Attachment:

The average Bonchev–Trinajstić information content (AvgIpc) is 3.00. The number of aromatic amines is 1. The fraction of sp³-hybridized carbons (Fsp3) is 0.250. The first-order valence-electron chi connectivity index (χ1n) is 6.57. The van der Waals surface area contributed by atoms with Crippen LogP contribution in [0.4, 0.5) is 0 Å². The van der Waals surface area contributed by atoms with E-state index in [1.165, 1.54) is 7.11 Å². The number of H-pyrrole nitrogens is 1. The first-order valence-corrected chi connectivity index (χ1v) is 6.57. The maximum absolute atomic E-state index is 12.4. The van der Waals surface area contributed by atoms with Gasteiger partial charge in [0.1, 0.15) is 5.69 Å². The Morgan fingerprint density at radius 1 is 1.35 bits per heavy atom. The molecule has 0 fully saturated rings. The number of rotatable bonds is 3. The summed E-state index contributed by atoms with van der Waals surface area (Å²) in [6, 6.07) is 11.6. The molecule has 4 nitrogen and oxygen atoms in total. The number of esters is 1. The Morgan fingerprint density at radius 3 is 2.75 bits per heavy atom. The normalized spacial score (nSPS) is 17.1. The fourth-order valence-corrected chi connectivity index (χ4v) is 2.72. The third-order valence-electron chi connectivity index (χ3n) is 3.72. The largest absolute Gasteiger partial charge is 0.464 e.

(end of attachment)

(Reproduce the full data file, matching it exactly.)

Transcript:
The average Bonchev–Trinajstić information content (AvgIpc) is 3.00. The number of aromatic amines is 1. The fraction of sp³-hybridized carbons (Fsp3) is 0.250. The first-order valence-electron chi connectivity index (χ1n) is 6.57. The van der Waals surface area contributed by atoms with Crippen LogP contribution in [0.4, 0.5) is 0 Å². The van der Waals surface area contributed by atoms with E-state index in [1.165, 1.54) is 7.11 Å². The number of H-pyrrole nitrogens is 1. The first-order valence-corrected chi connectivity index (χ1v) is 6.57. The maximum absolute atomic E-state index is 12.4. The van der Waals surface area contributed by atoms with Gasteiger partial charge in [0.1, 0.15) is 5.69 Å². The Morgan fingerprint density at radius 1 is 1.35 bits per heavy atom. The molecule has 0 fully saturated rings. The number of rotatable bonds is 3. The summed E-state index contributed by atoms with van der Waals surface area (Å²) in [6, 6.07) is 11.6. The molecule has 4 nitrogen and oxygen atoms in total. The number of esters is 1. The Morgan fingerprint density at radius 3 is 2.75 bits per heavy atom. The normalized spacial score (nSPS) is 17.1. The fourth-order valence-corrected chi connectivity index (χ4v) is 2.72. The third-order valence-electron chi connectivity index (χ3n) is 3.72. The largest absolute Gasteiger partial charge is 0.464 e.